Thank you Anna!
Event Date: 25th September 2015
Thyroid issues are a common problem but seem to be extremely undervalued in the media and under researched in the NHS.
Along with many other effects, hair loss is common, hence why I decided to shave my hair. I wanted to raise awareness of thyroid issues and Thyroid UK. After shaving my hair and discussing it, I realised that thyroid issues were not as unheard of as I thought. Many of my teachers commended thyroid charities and shared stories about their friends and family that had thyroid problems, lots even had some themselves. Some told of how they had received great help and had got much better after having treatment but plenty talked about not getting adequate help from doctors. That is why Thyroid UK is so important.
With three generations of women having thyroid problems in my family, I like to think I know how devastating it can be – particularly if you aren't receiving help. Or if you're undiagnosed or unaware of thyroid conditions. I was really glad to shave my hair to raise money for Thyroid UK and got an extremely positive response both in and outside of school. We've raised over £650 and I'm happy to say it's going to Thyroid UK!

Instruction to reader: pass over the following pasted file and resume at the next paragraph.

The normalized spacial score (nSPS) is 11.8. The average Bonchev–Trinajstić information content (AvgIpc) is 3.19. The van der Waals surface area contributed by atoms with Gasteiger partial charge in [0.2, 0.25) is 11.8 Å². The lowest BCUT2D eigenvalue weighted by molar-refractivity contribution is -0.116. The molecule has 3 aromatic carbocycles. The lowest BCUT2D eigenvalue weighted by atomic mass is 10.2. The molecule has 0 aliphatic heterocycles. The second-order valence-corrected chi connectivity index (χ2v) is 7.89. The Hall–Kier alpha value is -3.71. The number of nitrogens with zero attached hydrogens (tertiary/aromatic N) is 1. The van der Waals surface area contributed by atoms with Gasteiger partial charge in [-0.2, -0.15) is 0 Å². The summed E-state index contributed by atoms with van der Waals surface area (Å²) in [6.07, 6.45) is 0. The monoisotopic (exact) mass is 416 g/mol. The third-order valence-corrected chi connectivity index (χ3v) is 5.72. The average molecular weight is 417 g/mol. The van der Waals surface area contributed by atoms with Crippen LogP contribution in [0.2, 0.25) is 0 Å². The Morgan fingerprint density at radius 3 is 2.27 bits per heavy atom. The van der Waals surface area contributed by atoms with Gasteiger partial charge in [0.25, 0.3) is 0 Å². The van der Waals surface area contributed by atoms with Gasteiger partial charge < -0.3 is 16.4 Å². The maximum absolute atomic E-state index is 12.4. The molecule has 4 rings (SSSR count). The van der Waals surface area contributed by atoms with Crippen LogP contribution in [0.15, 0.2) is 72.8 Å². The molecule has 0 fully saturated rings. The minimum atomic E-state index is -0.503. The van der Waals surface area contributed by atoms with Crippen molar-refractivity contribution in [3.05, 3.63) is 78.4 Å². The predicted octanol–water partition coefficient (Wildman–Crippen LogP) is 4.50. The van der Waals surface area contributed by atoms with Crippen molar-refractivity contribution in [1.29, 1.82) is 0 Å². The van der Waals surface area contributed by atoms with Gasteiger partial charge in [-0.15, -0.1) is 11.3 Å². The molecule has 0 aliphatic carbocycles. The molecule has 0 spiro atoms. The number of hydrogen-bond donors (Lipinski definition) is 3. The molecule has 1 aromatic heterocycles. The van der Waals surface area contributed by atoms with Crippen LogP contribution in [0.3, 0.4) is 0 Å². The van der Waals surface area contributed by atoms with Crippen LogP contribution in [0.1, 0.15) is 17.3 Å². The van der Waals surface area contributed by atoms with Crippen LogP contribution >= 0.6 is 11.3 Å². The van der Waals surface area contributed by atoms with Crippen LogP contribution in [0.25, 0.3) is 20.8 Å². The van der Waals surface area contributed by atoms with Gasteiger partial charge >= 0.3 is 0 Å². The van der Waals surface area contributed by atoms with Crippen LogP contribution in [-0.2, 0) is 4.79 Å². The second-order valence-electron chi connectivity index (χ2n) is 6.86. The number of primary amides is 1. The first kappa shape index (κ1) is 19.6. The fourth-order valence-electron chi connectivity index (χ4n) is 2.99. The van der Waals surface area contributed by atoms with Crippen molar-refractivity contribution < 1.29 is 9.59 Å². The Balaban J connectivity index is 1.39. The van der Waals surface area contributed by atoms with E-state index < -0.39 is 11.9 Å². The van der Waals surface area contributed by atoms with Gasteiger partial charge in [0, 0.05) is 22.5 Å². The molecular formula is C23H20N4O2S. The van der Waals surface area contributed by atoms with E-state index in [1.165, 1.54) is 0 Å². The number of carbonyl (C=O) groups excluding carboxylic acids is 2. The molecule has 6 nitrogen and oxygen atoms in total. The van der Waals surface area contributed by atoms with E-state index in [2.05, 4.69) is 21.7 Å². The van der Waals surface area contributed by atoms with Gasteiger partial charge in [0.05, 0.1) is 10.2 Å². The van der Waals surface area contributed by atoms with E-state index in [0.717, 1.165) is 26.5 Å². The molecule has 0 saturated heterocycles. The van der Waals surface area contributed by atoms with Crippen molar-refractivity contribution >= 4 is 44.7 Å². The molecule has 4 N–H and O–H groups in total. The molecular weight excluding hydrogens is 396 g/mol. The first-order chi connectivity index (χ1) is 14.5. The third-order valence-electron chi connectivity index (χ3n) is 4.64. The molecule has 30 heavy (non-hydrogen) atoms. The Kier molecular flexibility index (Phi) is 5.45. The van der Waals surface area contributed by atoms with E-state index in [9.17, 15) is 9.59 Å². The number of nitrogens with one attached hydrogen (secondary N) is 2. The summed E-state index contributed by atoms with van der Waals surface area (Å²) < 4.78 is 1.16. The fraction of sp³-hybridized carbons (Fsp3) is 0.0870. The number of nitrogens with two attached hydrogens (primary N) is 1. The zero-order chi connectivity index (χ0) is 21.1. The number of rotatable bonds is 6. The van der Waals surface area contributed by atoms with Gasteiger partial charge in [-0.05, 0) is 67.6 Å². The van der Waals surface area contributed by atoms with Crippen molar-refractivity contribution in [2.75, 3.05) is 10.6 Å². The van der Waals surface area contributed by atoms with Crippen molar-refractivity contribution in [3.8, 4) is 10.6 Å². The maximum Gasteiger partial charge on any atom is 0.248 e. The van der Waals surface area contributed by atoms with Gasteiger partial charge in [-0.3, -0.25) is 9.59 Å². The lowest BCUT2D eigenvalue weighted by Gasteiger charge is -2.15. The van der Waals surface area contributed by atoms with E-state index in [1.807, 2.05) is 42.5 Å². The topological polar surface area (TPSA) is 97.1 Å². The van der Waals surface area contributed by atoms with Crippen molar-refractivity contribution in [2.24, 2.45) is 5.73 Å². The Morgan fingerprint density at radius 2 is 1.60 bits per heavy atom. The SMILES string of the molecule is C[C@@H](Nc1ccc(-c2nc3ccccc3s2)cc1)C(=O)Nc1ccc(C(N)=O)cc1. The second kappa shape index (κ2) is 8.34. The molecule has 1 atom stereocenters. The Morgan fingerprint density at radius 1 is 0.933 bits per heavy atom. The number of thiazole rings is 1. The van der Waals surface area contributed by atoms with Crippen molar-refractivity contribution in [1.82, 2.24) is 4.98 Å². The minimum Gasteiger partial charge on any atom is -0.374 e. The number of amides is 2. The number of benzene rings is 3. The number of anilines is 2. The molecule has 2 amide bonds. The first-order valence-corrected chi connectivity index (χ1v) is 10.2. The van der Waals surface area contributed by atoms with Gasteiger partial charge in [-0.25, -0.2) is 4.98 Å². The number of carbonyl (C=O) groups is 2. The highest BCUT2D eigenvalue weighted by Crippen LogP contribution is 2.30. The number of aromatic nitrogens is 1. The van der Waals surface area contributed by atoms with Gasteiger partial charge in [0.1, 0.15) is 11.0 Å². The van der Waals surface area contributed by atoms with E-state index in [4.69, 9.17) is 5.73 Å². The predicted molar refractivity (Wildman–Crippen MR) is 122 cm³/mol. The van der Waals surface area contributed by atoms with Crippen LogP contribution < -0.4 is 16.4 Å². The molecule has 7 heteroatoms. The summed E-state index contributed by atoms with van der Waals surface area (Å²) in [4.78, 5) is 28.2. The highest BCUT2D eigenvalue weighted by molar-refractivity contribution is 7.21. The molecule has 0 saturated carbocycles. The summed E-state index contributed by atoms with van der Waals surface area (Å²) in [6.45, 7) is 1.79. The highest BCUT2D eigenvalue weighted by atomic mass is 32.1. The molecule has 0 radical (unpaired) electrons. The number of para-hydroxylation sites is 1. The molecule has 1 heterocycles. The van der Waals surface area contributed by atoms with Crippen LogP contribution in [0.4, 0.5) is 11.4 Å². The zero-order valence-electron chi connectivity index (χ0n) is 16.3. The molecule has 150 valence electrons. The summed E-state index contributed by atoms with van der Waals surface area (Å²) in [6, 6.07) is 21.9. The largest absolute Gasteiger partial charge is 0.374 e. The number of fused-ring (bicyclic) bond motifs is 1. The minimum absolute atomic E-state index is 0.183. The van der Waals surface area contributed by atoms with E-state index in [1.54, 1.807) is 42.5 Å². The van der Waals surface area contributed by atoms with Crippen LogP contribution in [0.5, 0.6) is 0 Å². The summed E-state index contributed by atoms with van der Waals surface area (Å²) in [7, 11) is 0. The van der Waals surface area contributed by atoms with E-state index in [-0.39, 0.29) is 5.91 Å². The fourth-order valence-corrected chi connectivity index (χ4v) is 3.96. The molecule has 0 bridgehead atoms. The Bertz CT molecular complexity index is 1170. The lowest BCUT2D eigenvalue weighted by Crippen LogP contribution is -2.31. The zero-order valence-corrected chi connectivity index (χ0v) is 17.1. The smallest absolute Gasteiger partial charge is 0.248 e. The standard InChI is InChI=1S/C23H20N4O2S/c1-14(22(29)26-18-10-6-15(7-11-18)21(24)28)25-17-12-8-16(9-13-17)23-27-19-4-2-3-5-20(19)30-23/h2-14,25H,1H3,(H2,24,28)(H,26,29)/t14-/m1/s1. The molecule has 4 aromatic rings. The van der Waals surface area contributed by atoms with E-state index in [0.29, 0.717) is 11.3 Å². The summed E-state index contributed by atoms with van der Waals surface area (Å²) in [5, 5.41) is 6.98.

Previously Anna said:
Hi, my name is Anna, I am 14 and planning to shave my hair for charity.
I will be shaving my hair to a grade two/three on Friday 25th September to raise money for Thyroid UK
I will also be giving my hair to The Little Princesses Trust which makes wigs out of donated hair for children suffering from hair loss because of cancer treatment
Event Date: 13th September 2015
Daniel tells us how it went:
Well......Training had gone ok. The birth of my 2nd daughter however put a stop to that and with many sleepless nights and less training runs the thought of getting anywhere near my 2hr target looked to have gone.
The morning of the run itself I wasn't feeling it. My wife and daughters dropped me off and said they'd look for me on the T.V.!! (no chance!) but even the 15minute walk to the start from there seemed a long way.
I thought i'd set up my phone listen to some music and get in the mood.......disaster!!! my headphones must have fallen out my pocket in the car.
I now had no music and no way to track my pace for the run and the weather was getting hotter and hotter!